06 May 2007

Sunday Lunching at Red Hook Park



I took the B61 to the B77 to Red Hook Park midday Sunday to partake of the super-cheap delicacies at Red Hook Park, as I had read that this was the opening weekend for the park's increasingly celebrated vendors of soccer-field-side treats.

Indeed, they were open for business, just as in years past, before the New York Times discovered them. I had a sort of Calvin Trillin episode (if you've read his food writings, you know what that means) and felt compelled to try just about everything on offer. I started with a a pork huarache (sort of a large open-faced quesadilla) from the stand second over from the left as you enter the field on the corner of Bay and Clinton. I continued with a tamale stuffed with beans, a Salvadoran style pupusa (like a smallish, pudgy quesadilla—I guess everything's a bit like a quesadilla), filled with cheese, with shredded cabbage served with hot sauce on the side.

I thought that would do it, but soon after I went to the tent to the right of the entrance and got two shredded-chicken tacos and a large glass of tamarind-flavored drink. I would've eaten more if I could, but by that time, I couldn't.

The servers couldn't have been nicer. And every thing I mentioned above, taken together, cost about $15. Visiting the field reminded me of how New York City felt when I first moved here 19 years ago. Great meals could be had for $5, folks on meager incomes didn't feel like outcasts, and you knew a great day in the city could be had if you were just willing to go look for it. Perhaps the Red Hook Park vendors have preserved this way of life because they're on the very edge of the city. I know everything's moving up and up in Red Hook, but I hope this corner of the neighborhood remains modest and honest.

7 comments:

Upstate Johnny G said...

Brooks, just wanted to drop a line and let you know how much I love your blog. It's become my guide for interesting things to do when I'm in town. I've just stumbled across a reference in a book to a restaurant that used to be on E81st. It was famous in its day (closed in '78) for the quality of the food served there, and its chef-owner (Pearl Byrd Foster). It was called "Mr. and Mrs. Foster's Place". Although I know it's been gone for years, I'd love to know where it had been. Being keenly interested in cooking and food and often on E81st, I'd like to be able to gaze upon a place that was once a legendary dining establishment. Any ideas?

Brooks of Sheffield said...

Thanks for the kudos, Upstate Johnny. I appreciate it. I really do. As to Mr. and Mrs. Foster's Place, that's a new one on me, but I will look into it and see what I can find out.

Upstate Steve said...

Upstate Johnny, I remember Mr. & Mrs. Foster's place. While I don't remember the street, I do remember the experience. There where "no" walk-ins. You'd call for a reservation, they'd tell you the menu and you'd order your dinner. When you arrived it was much like have a dinner in someones home. While you did not share tables with other guests there was a certain style that made you feel that way, not the least that Mrs Foster would come a sit with you awhile to welcome and entertain. The food was fresh, excellent and expensive and a special time was had by all. I loved it.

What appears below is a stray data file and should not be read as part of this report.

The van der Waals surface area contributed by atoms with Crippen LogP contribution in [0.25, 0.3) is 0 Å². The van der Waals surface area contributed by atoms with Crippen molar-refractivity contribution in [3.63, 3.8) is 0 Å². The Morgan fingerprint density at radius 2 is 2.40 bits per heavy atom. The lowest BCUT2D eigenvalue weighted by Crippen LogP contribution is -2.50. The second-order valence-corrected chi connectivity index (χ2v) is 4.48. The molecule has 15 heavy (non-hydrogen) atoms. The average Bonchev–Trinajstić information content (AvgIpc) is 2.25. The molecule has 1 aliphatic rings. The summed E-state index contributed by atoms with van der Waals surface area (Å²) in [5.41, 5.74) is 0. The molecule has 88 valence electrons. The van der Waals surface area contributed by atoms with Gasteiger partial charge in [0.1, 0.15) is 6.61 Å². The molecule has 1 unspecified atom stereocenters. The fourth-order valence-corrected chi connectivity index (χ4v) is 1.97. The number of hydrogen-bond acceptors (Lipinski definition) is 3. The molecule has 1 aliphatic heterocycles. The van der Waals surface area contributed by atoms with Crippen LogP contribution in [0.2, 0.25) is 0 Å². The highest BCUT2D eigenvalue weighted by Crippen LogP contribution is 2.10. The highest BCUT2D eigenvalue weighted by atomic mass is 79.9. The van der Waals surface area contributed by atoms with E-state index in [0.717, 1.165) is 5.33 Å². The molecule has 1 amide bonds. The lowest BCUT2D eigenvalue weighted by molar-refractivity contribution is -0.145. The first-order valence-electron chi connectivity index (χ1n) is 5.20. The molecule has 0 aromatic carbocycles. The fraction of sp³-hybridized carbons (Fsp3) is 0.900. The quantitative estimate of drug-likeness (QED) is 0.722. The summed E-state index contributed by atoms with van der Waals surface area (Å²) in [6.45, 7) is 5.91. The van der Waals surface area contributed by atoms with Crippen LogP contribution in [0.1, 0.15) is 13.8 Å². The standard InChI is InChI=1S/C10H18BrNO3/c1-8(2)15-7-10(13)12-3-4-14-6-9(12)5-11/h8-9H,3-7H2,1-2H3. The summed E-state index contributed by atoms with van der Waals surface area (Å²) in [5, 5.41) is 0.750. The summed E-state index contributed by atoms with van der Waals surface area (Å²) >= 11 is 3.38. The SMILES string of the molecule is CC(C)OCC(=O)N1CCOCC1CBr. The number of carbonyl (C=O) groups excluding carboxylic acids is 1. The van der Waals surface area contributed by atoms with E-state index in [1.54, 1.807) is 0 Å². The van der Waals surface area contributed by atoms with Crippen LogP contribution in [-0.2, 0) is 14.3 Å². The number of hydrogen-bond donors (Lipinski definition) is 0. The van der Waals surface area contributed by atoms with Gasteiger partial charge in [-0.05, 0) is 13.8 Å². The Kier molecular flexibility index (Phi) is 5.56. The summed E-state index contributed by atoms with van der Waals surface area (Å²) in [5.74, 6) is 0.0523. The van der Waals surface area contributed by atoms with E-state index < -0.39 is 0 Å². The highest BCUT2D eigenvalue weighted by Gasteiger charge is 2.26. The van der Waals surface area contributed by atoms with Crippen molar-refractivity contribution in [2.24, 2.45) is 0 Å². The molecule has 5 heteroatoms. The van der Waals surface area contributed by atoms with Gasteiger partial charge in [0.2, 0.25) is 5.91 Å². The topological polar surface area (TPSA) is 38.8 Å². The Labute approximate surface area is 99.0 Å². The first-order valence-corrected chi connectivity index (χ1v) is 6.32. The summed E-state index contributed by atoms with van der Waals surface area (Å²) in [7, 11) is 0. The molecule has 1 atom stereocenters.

oshiyay said...

Hi, Mr & Mrs. Foster's was in the eighties just west of 1st
avenue. It was on the south side of the street. The building/storefront is still there. I walked by it this July and thought about the wonderful dinners I had there. I'm sure it was 81st street. the caviar bilini was wonderful

Thomas said...

Mr. and Mrs. Fosters Place...amazing. Pearl Byrd Foster was my great aunt -- she was one of the worlds renowned chefs during the 50's and 60's and early 70's -- respected worldwide for her "culinary genius" in the genre of "American Cooking".

I remember spending summers helping her in the restaurant, meeting famous people (David Frost, Walter Cronkite, Dick Cavett come to mind immediately) dining there...

I remember shopping with her in the mornings, for hours she would shop and inspect each item of produce...

Mr. and Mrs. Fosters place was a black tie and jacket affair; if you didn't arrive with either she had both for you to wear before you were seated...

She had a successful recipe book called "Classic American Cooking" which is still available online or at Amazon, etc.

I still have her recipe files, hundreds (maybe thousands) of them; notes on collaborations with famous French chefs (she would close the restaurant for 6 weeks every summer and travel to Paris as guest of some of the most renowned French Chefs at the time) -- so many memories.

Thanks for the blog -- it's wonderful to see people who still have the memories.

Upstate Johnny Gee said...

Wow, the web is so freaking cool. Imagine this, I read both "Lost City" in 2007 AND a memoir by former Town and Country magazine food critic James Vilas (circa 1980). Vilas mentions a favorite restaurant in NYC called "Mr. and Mrs. Foster's Place". My interest is piqued. On a whim I post a comment to Brooks' "Lost City" blog and lo and behold...not only do some folks who ate there reply, but a member of Mrs. Foster's family writes a beautiful, very personal, reminiscence. Thank you one and all. Wow. That's it. Wow. I'm blown away by the connections we can make here. Thanks so much.

Upstate Johnny Gee

Bruce said...

In the 1970's I lived on East 78th, a simple walk to see Mrs. Foster ( Mr had died I believe). She and I became fast friends and she'd ofteb call me if there were a no show or cancellation , and I would grab a friend and rush over for a meal.

A delicate, elegant dream of a NY lady who's charm only made the extraordinary food even better. WHAT a place, tiny and simply elegant by her reflection of life.

Thank you for refreshing the cherished memories.

Bruce McC.